In 1821, the Creole officer Agustin de Iturbide negotiated a path to independence with Viceroy Juan O’Donojú agreeing to make Mexico a constitutional monarchy under a European prince. Iturbide then proclaimed Mexican independence with himself as head of a Regency until the European monarch could be selected. Though Iturbide eventually crowned himself emperor, he was overthrown in 1823. The Creoles established Mexico as a republic with indirect elections and limited suffrage to protect their interests against the radical demands of the masses and Mixed race groups. Thus the conservative Creole vision of limited independence triumphed over a more radical social transformation.
Economic Decline of Mexico Under Spanish Rule
Another major long-term cause of Mexican independence was the economic decline and growing poverty of Mexico under centuries of Spanish colonialism. In the 16th and 17th centuries, Mexico’s silver mines had made it Spain’s economic powerhouse funding the Spanish empire. However, by the late 18th century the mining sector was less productive leading to economic contraction.
The Bourbon reforms starting mid-1700s worsened the financial burdens on Mexicans. Higher Spanish taxes were imposed and trade was restricted further weakening the economy. Revenue collected was used to benefit Spain’s policies not for local investment. Poverty grew while the Peninsulares remained rich heightening class tensions. Poor harvests led to famines and misery. The unfair Spanish tax policies and economic mismanagement created discontent that fueled the independence movement. Promises of fairer taxation and economic development were key reasons for Mexicans to support the rebels.
Growth of Mexican National Identity and Patriotism
Over three centuries of Spanish rule, a distinctive Mexican culture had evolved with intermixing of indigenous and Spanish traditions. The Creoles in particular developed a unique Mexican identity different from their ancestral Spain. Intellectuals wrote about Mexican history, folklore, agriculture and geography fostering patriotic pride.
Works like the book Heroic Mexico by Mexican Creole scholar Carlos Maria Bustamante fueled nationalist sentiments further. Criollo patriotism and a nascent Mexican national identity provided an ideological justification and strong emotional impetus for independence. Love of Mexico motivated the rebels to envision a new nation freed from foreign rulers. They perceived the Spanish not as benevolent colonizers but oppressive tyrants stifling Mexico’s potential. Nationalism and patriotism were compelling reasons for independence.
Resentment Against the Catholic Church
The Catholic Church was an influential pillar of Spanish colonial rule in Mexico. It provided the religious justification for colonization and conversion of the Indigenous peoples. Mexican grievances against Spanish political authority inevitably extended to the Church which acted as an instrument of imperial control.
High Church taxes angered locals. The clergy mostly comprised of Peninsulares were viewed as allies of colonial oppression. Mexicans were barred from the upper ranks of the ecclesiastical hierarchy. The Church amassed vast lands and resources. Resentment against the Church became intertwined with the wider anti-colonial struggle.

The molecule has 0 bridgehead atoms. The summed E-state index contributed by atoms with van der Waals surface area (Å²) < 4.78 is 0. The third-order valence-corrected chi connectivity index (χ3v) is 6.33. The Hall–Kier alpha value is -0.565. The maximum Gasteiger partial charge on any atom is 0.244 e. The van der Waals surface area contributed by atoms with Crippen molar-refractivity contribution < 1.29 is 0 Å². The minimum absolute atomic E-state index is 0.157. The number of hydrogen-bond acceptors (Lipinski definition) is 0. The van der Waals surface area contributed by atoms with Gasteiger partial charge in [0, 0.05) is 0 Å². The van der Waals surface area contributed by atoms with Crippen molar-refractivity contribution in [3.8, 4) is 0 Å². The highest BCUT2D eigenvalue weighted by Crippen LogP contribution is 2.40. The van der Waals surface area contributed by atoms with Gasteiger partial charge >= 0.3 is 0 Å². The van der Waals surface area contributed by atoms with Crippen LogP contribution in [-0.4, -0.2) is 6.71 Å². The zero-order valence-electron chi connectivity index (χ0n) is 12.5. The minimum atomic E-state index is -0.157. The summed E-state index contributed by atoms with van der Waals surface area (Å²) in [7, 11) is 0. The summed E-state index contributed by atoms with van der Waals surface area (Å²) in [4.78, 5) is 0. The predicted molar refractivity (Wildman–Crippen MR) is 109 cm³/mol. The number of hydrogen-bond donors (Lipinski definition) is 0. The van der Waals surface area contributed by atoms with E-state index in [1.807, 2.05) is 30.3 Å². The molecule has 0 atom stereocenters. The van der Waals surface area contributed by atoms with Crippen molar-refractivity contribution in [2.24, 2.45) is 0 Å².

Hidalgo’s fiery attacks on the Church establishment struck a chord with the masses. His revolt expressed long simmering Mexican anger against the clergy’s privileges and close ties to the Spanish state. Disestablishing the Church was an inspiration for the insurgents. Reducing the Church’s power was a goal of Mexican independence from Spain.
Inspiration From Revolutions in South America
In the early 19th century, independence movements shook Spain’s colonies throughout South America. Simon Bolivar and Jose de San Martin led successful revolts against Spanish rule in Venezuela, Colombia, Ecuador, Peru, Chile and Argentina. By 1825, almost all of South America was liberated from Spain and Portuguese rule.
News of these rebellions and victories electrified the Creole elites in Mexico. If South America could defeat the Spanish and gain independence, why not Mexico? They carefully studied the ideas and strategies of the South American revolutionary leaders. Successive liberations of South America showed independence was possible and stoked Mexican desires to revolt. It demonstrated Spain was vulnerable and gave concrete hope that colonial rule could be overthrown with a concerted effort. The South American revolutions were an inspiration for Mexico’s own War of Independence.
In conclusion, while many political, economic and ideological factors fueled the push for ending Spanish rule, the main reason for Mexican independence was growing discontent and dissent among the Mexican people, especially the Creole elites. Three centuries of colonial oppression had bred anger and frustration. The rigid racial hierarchy denied the Mexican-born Creoles political rights and economic opportunities even though they were of Spanish descent. Enlightenment ideas about liberty and self-government resonated with educated Creoles, as did the inspirational examples of the American and French Revolutions. Napoleon’s invasion of Spain provided the sudden opportunity for them to seize control. Though Father Hidalgo’s revolt was soon suppressed, it marked the start of the armed independence struggle. The conservative Creole vision of limited independence ultimately prevailed over more radical aims. The widespread desire for emancipation from colonial shackles, improving economic conditions and establishing Mexican nationhood were the prime motivations to break from Spain. The independence movement arose from the masses’ genuine grievances and aspirations for a better future.